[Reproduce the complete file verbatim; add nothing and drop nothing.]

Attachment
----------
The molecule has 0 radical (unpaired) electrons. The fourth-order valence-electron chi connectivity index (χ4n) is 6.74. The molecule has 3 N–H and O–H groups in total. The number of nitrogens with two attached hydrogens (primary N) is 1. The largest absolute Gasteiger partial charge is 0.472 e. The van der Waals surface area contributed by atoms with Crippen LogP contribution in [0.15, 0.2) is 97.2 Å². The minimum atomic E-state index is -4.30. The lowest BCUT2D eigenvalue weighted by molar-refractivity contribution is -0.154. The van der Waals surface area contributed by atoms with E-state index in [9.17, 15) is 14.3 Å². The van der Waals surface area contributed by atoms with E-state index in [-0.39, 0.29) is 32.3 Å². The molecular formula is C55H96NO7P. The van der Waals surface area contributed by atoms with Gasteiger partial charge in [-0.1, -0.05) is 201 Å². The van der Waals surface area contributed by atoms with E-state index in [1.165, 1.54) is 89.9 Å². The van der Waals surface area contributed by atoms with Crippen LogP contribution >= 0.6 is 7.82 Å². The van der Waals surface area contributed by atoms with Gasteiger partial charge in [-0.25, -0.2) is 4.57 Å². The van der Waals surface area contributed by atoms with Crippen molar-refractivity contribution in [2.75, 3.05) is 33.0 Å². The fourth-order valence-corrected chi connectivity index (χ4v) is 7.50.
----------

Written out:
The molecule has 0 radical (unpaired) electrons. The fourth-order valence-electron chi connectivity index (χ4n) is 6.74. The molecule has 3 N–H and O–H groups in total. The number of nitrogens with two attached hydrogens (primary N) is 1. The largest absolute Gasteiger partial charge is 0.472 e. The van der Waals surface area contributed by atoms with Crippen LogP contribution in [0.15, 0.2) is 97.2 Å². The minimum atomic E-state index is -4.30. The lowest BCUT2D eigenvalue weighted by molar-refractivity contribution is -0.154. The van der Waals surface area contributed by atoms with E-state index in [9.17, 15) is 14.3 Å². The van der Waals surface area contributed by atoms with E-state index in [-0.39, 0.29) is 32.3 Å². The molecular formula is C55H96NO7P. The van der Waals surface area contributed by atoms with Gasteiger partial charge in [-0.1, -0.05) is 201 Å². The van der Waals surface area contributed by atoms with E-state index in [1.165, 1.54) is 89.9 Å². The van der Waals surface area contributed by atoms with Crippen LogP contribution >= 0.6 is 7.82 Å². The van der Waals surface area contributed by atoms with Gasteiger partial charge in [-0.25, -0.2) is 4.57 Å². The van der Waals surface area contributed by atoms with Crippen molar-refractivity contribution in [2.75, 3.05) is 33.0 Å². The fourth-order valence-corrected chi connectivity index (χ4v) is 7.50.